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Childhood, Parenting, TV and Media, Waldorf Education

Weekend Reading

Well, September 1 has come and gone. It was the date I had hoped to get the new and improved Bella Luna Toys website live. I didn’t make my original goal, but I am determined to open its doors to you before the month is over.

Plugging away around-the-clock, as I am—editing product descriptions, uploading photos, and adding scores of new natural Waldorf toys—has left me with very little time to do much writing. (Even though I have dozens of ideas percolating!)

In the meantime, I thought I’d leave you with some interesting reading for the long weekend. Here are a few of my favorite blog posts from the past week on the themes of childhood and parenting.

Did you know that spanking is illegal in Sweden?

spanking Sweden

Photo by Linda Aslund

Today on her blog Not Just Cute, Amanda Morgan writes about Sweden’s anti-spanking laws, and offers gentle suggestions for positive discipline (that won’t require calling in law enforcement officials!).

No Spanking in Sweden

Watch What You Say! Young Children Affected by “Racy Talk.”

One of my favorite sites focused on children and media (and my favorite guide for learning what movies may not be appropriate for children and teens) is Common Sense Media. This week, Caroline Knorr addresses a recent report from the American Academy of Pediatrics that determined that “racy talk” and suggestive innuendo doesn’t go over young children’s heads. (Another pet peeve of mine when it comes to Disney movies.)

Racy Talk: Kids Are Listening (and Learning)

Are Our Fears Making Us Crazy?

Another of my favorite bloggers, Lenore Skenazy at Free Range Kids writes about the insane ways in which we behave, propelled by our fears of the all the possible dangers that are waiting to befall our children. On a lighter note, she addresses the absurd comment of a produce distributor that watermelon seeds could pose a choking hazard.

Kids! Watch Out! It’s — God Help Us — a Watermelon Seed!

And more seriously, she recounts a young man’s experience of being harshly and unfairly disciplined in high school for carrying a pocket knife. In his native Switzerland, it was customary for children to carry pocket knives to school. What, I wonder, would public school officials think about the many Waldorf early childhood teachers I know who give a pocket knife to each of their students on his or her sixth birthday? Call the spanking police, no doubt!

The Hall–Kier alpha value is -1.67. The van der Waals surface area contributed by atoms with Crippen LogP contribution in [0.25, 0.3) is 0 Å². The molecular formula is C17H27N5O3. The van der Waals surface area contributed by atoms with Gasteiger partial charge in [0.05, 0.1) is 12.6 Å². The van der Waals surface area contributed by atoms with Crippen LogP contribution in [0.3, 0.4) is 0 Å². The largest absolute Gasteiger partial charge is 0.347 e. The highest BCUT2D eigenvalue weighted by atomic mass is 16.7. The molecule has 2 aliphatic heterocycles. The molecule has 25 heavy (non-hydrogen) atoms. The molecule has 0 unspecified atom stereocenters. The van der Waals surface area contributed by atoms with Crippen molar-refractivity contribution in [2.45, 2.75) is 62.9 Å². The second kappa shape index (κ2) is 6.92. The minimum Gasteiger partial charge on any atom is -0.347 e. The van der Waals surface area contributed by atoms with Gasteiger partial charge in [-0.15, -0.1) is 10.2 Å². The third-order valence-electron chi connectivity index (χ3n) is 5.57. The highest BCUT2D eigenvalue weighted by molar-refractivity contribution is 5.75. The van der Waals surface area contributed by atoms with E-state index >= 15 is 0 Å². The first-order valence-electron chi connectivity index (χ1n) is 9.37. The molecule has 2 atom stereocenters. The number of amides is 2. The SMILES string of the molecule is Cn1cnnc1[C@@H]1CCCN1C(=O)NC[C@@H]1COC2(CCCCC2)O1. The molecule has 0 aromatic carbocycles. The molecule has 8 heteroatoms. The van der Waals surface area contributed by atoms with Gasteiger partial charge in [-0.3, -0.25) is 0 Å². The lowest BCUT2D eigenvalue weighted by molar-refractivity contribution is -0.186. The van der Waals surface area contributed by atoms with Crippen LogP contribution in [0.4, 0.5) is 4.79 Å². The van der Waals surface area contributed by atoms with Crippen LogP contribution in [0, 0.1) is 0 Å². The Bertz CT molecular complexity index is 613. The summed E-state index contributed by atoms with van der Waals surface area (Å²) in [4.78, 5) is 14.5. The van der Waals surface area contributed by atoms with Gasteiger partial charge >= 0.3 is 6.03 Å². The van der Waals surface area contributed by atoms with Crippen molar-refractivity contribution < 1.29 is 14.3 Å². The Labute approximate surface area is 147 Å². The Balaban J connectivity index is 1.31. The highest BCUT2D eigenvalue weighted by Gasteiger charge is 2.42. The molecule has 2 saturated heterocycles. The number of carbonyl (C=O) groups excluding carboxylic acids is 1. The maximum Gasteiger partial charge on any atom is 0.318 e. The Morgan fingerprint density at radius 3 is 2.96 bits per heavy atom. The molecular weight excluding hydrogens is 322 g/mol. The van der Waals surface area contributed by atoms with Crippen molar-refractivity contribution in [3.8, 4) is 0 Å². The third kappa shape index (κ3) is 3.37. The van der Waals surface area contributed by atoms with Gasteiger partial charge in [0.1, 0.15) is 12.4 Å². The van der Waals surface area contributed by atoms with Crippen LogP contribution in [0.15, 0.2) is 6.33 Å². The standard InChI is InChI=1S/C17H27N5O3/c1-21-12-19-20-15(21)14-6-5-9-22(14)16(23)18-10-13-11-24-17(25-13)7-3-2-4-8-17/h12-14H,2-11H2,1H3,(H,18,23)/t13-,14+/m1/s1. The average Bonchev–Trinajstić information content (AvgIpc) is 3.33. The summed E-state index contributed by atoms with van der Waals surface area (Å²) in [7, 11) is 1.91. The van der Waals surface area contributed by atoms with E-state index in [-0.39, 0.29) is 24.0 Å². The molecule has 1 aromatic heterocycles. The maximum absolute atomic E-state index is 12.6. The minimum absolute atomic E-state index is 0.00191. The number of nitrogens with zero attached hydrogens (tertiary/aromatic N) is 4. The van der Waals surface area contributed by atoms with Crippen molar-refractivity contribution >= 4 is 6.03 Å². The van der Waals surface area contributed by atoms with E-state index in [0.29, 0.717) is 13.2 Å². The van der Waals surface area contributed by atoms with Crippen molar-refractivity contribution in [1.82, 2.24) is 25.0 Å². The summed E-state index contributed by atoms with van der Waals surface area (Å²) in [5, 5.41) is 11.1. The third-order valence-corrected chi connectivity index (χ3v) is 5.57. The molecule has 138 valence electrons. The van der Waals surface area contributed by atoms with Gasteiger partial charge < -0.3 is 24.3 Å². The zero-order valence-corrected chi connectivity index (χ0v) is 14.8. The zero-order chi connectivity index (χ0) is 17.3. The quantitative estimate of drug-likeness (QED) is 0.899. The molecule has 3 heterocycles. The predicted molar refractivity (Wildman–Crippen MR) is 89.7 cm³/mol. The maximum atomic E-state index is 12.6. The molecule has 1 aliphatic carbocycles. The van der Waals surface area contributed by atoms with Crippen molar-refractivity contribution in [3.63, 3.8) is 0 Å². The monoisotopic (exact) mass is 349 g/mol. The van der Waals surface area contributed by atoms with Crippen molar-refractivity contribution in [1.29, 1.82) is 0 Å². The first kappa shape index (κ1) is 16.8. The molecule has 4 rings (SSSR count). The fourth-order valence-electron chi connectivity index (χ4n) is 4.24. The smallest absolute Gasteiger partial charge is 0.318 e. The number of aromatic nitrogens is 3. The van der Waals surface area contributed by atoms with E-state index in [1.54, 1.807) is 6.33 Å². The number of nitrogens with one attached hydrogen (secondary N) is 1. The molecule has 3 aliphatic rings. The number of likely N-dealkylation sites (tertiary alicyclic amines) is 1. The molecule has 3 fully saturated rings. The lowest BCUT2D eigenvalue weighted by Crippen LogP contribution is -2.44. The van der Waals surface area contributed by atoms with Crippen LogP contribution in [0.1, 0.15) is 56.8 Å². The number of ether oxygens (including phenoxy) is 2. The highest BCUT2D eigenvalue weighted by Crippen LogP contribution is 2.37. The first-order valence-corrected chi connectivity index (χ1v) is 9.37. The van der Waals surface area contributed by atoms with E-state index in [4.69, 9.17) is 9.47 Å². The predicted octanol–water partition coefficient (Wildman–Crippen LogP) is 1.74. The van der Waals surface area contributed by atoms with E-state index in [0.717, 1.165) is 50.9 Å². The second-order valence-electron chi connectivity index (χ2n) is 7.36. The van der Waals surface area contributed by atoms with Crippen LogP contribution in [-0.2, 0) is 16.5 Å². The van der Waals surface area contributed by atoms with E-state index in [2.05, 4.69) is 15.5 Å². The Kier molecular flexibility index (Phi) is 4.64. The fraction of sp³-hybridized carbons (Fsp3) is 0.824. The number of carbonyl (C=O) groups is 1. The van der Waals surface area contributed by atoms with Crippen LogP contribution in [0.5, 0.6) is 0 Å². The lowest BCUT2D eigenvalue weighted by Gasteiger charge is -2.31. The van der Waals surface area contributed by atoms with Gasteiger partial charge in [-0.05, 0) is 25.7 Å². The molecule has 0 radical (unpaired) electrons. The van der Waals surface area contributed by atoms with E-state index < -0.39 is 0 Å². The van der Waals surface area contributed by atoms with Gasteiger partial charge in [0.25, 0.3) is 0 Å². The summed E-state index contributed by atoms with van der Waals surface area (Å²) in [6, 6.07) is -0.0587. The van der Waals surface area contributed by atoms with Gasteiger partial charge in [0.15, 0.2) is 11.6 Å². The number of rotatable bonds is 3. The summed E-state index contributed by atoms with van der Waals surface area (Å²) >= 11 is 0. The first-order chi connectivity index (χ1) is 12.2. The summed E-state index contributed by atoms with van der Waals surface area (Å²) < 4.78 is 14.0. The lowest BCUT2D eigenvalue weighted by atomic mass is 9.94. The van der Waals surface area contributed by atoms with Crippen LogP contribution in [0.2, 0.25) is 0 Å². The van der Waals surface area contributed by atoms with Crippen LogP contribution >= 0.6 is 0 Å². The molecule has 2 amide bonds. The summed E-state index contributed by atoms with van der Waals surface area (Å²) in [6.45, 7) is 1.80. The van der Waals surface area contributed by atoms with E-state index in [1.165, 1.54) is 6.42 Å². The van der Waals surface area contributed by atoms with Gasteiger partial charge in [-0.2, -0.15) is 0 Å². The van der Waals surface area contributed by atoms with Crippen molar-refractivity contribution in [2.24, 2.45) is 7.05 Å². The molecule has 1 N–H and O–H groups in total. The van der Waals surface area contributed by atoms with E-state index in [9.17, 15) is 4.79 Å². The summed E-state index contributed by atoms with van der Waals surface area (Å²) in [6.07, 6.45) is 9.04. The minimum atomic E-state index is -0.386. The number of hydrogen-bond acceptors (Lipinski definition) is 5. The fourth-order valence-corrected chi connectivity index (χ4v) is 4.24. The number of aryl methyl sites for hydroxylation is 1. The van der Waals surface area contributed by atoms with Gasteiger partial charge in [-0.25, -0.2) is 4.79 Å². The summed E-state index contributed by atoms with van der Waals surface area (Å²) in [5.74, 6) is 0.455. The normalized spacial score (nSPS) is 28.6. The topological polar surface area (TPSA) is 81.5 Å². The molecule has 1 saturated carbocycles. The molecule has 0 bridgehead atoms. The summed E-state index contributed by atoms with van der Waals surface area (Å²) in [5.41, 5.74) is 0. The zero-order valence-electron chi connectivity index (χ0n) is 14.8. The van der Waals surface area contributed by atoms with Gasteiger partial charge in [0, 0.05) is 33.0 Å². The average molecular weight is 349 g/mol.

The Most Insane Zero Tolerance Story Yet

There you have it. Now I need to batten down the hatches in preparation for Tropical Storm Earl, which is scheduled to hit the coast of Maine this evening. I hope the weather is better where you are, and that your Labor Day weekend is full of play!

What blog posts have intrigued or inspired you this week? Please share your links!

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Childhood, Parenting, TV and Media, Waldorf Education

Toy Story 3: Great Fun, but Is It for Young Children?

Last month, my younger son William and I saw Toy Story 3 in New York City in 3D. I loved it! Yes, you read that right. Miss Sarah, the anti-media-for-young-children Waldorf teacher, absolutely loved Toy Story 3.

Those of you who’ve seen it know that the ending is a tearjerker, but I nearly melted in a puddle of my own tears, thoroughly embarrassing my 15-year-old son. The movie was especially heart-rending for me because my older son Harper is the same age as Andy, the boy to whom the toys belong.

Harper was about four years old when the original Toy Story was released. At the time, we lived in Hollywood, my husband was working in the entertainment industry, and we were invited to the premiere. As perks, we were given full-size Woody and Buzz Lightyear toys, which Harper played with for years.

In Toy Story 3, things have progressed in real time. Andy has grown up and is getting ready to head off to college. And guess what? Harper is 18 now and leaving for college in a few short weeks. Like Andy, he is in the process of saying goodbye to his toys, his childhood, and his parents, so the poignant ending of Toy Story 3 left me crumpled in a sea of wet tissues.

Not only did Toy Story 3 have personal relevance for me, but I also appreciated its compelling story, great dialogue, engaging characters, and its technological sophistication. It’s the first movie I’ve ever seen in 3-D, and it really was a marvel, perhaps one of the best animated movies ever made.

But in spite of my enthusiasm for the movie, I would not recommend it for children under nine. Bracing myself for the backlash, I can already hear the cries of protest: “But it’s rated G!” “We took our four-year-old to see it and he LOVED it!” “Come on, it’s Disney. It’s wholesome family fun.”

Let me explain my thoughts . . .

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